David Willetts has refused to guarantee the future of student opportunity funding for the poorest students, following reports it could be cut by £200 million in the forthcoming grant letter.
Appearing before MPs on the Business Innovation and Skills Committee to discuss student loans, Mr Willetts also admitted that the government’s estimate of the cost of the new loans system is to rise yet again.
Shortly before Mr Willetts appeared, the Million+ group of newer universities released a press statement claiming that cuts in student opportunity funding of up to £200 million, or 60 per cent, were “due to be announced” in the grant letter.
It is thought that the grant letter – sent each year by the Department for Business Innovation and Skills to the Higher Education Funding Council for England – had been scheduled to be sent last Friday.
However, a battle over student opportunity funding seems to be delaying the letter, with no final sign off on the planned cut – to which Mr Willetts is thought to be opposed, but which may secure continued protection for the research budget.
Million+ said in its statement that it is “understood that the Treasury and the Cabinet Office are pressing for the reductions as part of cost savings being imposed” on BIS.
BIS is under pressure to make cuts after uncovering a £1.4 billion shortfall in its budget in the coming years, caused by higher than expected student numbers at universities and a failure to control places at private providers.
At the committee, Paul Blomfield, the MP for Sheffield Central, asked Mr Willetts to assure the committee that student opportunity funding would not be cut.
“We have yet to finalise the grant letter,” answered Mr Willetts. He added: “It is very important to spend on access, but the exact, specific, financial details about where that money should go have not yet been finalised.”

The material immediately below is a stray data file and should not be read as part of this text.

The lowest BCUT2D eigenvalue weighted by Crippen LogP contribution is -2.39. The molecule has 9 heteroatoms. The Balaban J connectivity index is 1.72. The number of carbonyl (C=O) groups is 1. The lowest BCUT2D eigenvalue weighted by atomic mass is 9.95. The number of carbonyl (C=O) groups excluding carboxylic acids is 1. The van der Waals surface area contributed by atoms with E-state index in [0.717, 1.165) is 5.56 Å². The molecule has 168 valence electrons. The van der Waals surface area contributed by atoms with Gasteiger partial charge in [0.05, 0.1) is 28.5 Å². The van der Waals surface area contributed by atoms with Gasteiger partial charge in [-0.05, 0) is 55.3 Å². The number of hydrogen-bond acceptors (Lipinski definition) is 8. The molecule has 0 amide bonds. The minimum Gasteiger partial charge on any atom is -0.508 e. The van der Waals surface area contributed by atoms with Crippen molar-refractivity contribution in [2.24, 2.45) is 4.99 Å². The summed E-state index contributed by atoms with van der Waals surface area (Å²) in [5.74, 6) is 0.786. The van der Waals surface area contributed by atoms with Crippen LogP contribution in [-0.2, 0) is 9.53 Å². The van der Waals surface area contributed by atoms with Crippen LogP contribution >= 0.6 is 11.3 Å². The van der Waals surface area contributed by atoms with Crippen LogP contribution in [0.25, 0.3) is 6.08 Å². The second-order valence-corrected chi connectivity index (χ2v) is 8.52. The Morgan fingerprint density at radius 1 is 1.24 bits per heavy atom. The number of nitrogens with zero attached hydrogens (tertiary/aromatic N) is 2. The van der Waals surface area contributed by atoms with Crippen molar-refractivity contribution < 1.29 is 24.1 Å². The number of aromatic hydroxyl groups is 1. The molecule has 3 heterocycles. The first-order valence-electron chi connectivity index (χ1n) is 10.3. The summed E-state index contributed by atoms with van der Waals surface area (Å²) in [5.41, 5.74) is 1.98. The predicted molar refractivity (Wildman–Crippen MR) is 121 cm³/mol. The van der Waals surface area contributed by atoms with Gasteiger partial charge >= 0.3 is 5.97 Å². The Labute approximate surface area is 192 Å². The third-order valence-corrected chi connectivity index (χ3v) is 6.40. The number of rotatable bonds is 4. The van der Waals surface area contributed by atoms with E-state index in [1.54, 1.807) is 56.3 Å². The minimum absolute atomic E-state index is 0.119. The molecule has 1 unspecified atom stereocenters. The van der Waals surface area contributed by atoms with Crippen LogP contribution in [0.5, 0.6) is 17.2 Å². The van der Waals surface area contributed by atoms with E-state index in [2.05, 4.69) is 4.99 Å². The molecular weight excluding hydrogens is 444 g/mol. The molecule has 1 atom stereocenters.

Toni Pearce, the National Union of Students president, said in a press statement: “Cutting the student opportunity fund is an absolute disgrace and, in the wake of cuts to the National Scholarship Programme, looks like the government is backtracking on its commitment to support social mobility in favour of balancing the books on the backs of the poor.”
On the student loan system, Mr Blomfield said the government’s estimates on the portion of loans that will never be repaid – the resource accounting and budgeting (RAB) charge – had steadily risen from 28 per cent to 40 per cent, on the most recent forecast.
Mr Willetts said there were “more factors at work which will increase the RAB charge”, highlighting issues around projected graduate earnings, which determine repayment levels.
“People on low earnings are more likely to be on low earnings for longer…than was assumed in the original modelling,” said Mr Willetts. “Things like that will push up the RAB charge.”
Asked by Mr Blomfield whether his department’s modelling suggested the RAB charge could rise as high as the “high 40s” or 50 per cent, Mr Willetts said: “I don’t want to speculate…I don’t think the process of revising the RAB charge is suddenly going to stop.”
London Economics, a consultancy, has said that a RAB charge of 48 per cent is the point at which the new system becomes more expensive than the old system of direct grants.
In addition, the committee asked whether the abolition of student numbers controls would go ahead even without the sale of student loans – which George Osborne, the chancellor, has said will be the means of financing the expansion.
Matthew Hilton, director of higher education at BIS, said: “I think it would be fair to say the Treasury do intend to underwrite this policy.”
He added: “There is no logical follow through from the decision on the loan book to the decision on the expansion of the higher education budget.”